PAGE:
so does going through some sort of traumatic event- the unexpected loss of a loved one, ongoing abuse, being the victim of a crime, fighting in war- automatically mean that you will develop ptsd? is that why the incidence of the disorder is so high? to the first question, no it doesn't and to the second, yes, partially. the fact is that a majority of people can expect to go through some type of traumatic event in their lives, but only a minority will be unable to "escape" it- relieving the event through nightmares or even dissociative states, avoiding putting themselves in similar circumstances, becoming emotionally "numbed", etc. and unsurprisingly, there may be answers as to who is likely to go through ptsd from science.

there are some studies that indicate that the amygdala- a suspect in the formation of many disorders- plays a role. [see "size matters"] another suggests that the size of the hippocampus also plays a role. the hippocampus is involved in the process of placing memories in their proper context. those who have developed ptsd have incredible shrinking hippocampi- showing a 20% reduction in volume compared to those who did not develop the condition. and of course, it's suspected that this makes them less likely to be able to place memories in their correct setting. for instance, being assaulted and robbed near a mcdonald's could cause someone with ptsd to have anxiety attacks in the presence of a mcdonald's sign. the sign, of course, is neutral, but the traumatized brain makes the association, without properly remembering that the sign was a background detail in what happened to them.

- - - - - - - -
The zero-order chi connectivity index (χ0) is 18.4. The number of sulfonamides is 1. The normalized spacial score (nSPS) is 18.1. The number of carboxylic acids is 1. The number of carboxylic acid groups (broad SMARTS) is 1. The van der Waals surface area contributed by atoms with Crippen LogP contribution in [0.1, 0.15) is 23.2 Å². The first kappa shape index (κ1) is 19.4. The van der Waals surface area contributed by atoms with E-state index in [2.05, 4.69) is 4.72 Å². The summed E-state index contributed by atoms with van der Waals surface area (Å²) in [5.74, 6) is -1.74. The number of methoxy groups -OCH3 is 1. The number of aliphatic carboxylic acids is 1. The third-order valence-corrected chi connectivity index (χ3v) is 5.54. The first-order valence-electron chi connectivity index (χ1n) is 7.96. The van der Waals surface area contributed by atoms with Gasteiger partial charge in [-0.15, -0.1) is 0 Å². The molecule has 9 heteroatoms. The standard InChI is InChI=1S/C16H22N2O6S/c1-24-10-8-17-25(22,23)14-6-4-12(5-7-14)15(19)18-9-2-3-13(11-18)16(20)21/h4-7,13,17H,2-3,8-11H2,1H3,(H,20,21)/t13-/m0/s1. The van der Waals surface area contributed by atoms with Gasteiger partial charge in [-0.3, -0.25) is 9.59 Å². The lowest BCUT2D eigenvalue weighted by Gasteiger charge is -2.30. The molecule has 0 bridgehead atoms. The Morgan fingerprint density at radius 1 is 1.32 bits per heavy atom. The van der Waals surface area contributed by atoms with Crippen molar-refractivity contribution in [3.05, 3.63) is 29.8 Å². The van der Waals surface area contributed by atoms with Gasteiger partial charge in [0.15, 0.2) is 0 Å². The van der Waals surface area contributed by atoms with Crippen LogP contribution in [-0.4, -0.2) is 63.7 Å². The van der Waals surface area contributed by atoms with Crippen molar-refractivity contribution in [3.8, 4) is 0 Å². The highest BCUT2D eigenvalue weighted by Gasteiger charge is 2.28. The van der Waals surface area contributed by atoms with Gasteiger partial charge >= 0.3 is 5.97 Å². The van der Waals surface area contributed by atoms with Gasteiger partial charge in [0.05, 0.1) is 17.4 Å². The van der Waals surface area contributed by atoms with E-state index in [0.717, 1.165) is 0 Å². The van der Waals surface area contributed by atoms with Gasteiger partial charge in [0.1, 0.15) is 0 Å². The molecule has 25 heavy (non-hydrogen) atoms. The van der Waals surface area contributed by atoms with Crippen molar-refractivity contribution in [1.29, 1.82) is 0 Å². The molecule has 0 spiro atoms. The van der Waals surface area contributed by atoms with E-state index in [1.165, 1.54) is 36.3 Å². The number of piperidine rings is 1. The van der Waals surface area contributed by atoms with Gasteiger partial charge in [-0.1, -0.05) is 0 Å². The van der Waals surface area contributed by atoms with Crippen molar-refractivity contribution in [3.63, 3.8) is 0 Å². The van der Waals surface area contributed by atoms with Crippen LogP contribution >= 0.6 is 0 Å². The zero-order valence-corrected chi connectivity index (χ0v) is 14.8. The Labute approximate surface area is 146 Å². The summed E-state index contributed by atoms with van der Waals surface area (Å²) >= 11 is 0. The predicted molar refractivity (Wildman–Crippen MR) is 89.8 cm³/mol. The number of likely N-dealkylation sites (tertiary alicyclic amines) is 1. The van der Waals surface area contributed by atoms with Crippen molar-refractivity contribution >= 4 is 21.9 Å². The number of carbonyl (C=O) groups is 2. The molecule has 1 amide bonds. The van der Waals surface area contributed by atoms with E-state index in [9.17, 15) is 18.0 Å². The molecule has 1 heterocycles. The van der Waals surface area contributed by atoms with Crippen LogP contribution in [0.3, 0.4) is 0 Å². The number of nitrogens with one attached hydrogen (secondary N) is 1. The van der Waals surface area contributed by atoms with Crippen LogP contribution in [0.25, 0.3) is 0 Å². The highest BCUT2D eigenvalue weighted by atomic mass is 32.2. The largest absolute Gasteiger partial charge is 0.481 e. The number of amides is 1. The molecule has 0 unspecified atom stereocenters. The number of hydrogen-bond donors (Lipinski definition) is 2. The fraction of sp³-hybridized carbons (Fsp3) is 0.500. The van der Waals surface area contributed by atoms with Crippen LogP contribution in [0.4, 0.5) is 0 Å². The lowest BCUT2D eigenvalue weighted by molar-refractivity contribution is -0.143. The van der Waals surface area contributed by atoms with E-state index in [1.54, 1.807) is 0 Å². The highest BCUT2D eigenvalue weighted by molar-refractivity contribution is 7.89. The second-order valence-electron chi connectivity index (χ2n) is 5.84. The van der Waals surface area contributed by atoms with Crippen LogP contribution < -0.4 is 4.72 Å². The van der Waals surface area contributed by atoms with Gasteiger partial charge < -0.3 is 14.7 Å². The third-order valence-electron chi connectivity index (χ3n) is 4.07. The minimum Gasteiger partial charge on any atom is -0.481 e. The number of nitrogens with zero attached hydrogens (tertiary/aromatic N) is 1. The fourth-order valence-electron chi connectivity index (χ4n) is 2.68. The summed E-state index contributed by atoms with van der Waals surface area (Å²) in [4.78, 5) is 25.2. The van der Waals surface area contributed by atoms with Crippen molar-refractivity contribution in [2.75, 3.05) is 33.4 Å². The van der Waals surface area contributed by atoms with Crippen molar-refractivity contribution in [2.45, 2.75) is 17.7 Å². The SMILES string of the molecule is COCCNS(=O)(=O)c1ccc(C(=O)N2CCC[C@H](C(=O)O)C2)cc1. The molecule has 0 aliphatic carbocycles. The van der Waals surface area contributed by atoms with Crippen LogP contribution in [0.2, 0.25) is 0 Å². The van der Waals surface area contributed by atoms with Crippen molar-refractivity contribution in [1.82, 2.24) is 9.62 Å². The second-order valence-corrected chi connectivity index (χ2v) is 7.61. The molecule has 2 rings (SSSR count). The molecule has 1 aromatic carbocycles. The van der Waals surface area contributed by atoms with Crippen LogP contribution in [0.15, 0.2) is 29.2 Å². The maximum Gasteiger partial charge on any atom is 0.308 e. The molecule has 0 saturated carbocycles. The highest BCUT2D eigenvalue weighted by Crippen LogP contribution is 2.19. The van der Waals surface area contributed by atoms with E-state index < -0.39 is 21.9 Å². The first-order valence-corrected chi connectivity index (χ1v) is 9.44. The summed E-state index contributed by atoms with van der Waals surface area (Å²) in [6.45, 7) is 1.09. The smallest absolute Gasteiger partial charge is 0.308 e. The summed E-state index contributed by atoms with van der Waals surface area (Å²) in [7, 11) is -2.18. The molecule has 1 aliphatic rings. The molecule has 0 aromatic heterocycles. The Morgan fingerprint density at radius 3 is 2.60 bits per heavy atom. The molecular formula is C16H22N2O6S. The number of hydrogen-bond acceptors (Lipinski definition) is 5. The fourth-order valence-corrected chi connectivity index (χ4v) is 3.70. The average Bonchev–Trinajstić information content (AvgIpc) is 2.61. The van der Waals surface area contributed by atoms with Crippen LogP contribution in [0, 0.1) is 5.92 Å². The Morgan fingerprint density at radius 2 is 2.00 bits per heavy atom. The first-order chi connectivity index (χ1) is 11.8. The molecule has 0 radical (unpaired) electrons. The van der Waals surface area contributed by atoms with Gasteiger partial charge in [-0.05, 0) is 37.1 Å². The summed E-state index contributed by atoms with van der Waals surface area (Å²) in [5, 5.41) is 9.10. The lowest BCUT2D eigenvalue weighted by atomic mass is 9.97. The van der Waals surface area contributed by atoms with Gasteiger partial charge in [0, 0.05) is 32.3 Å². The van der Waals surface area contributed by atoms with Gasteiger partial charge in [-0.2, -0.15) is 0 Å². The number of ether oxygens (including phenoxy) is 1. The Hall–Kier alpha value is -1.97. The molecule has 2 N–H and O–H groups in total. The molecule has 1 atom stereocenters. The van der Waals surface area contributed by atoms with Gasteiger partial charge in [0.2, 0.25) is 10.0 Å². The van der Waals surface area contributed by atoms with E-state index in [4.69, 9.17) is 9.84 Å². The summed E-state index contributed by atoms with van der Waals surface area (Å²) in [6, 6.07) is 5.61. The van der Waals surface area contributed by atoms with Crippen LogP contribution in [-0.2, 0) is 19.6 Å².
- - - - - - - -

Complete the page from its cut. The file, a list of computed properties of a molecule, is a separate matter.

strangely enough, a study of vietnam veterans indicated that injuries to the prefrontal cortex may actually protect against the development of ptsd. not that i recommend it as a protective measure.

whatever the ultimate cause- and i hope that science continues to make headway in this regard- the changes throw the systems regulating neurotransmitters into chaos, supplying too much of some elements and not enough of others. while this can sometimes be managed through medication, the greater emphasis on treatment is on therapy, individually or in groups.

understanding post-traumatic stress is, in a way, understanding what it isn't. for starters, it should not be confused with the stress felt immediately after a traumatic event. this is a normal reaction. ptsd should be suspected when the initial stress doesn't not significantly subside, or when it reappears anywhere from a few months to years later. it is also not the same as a regular mental or mood disorder, in that there is a specific cause- one reason why therapy is so particularly helpful. and the level of trauma felt is not necessarily related to the threat presented by the specific initial cause. once your body's systems are thrown off, there is no telling [well, there may be, but we haven't figured out the "tell"] how bad the chain reaction can get. there are levels of ptsd, which can be addressed through a trauma screening questionnaire, the primary diagnostic tool for the condition.

the most important thing is that if you suspect you or someone you know is going through any form of ptsd that help be sought immediately. the sooner that a medical intervention is made, the sooner the knots of trauma can be undone and the brain returned to its normal functioning. whatever your normal happens to be.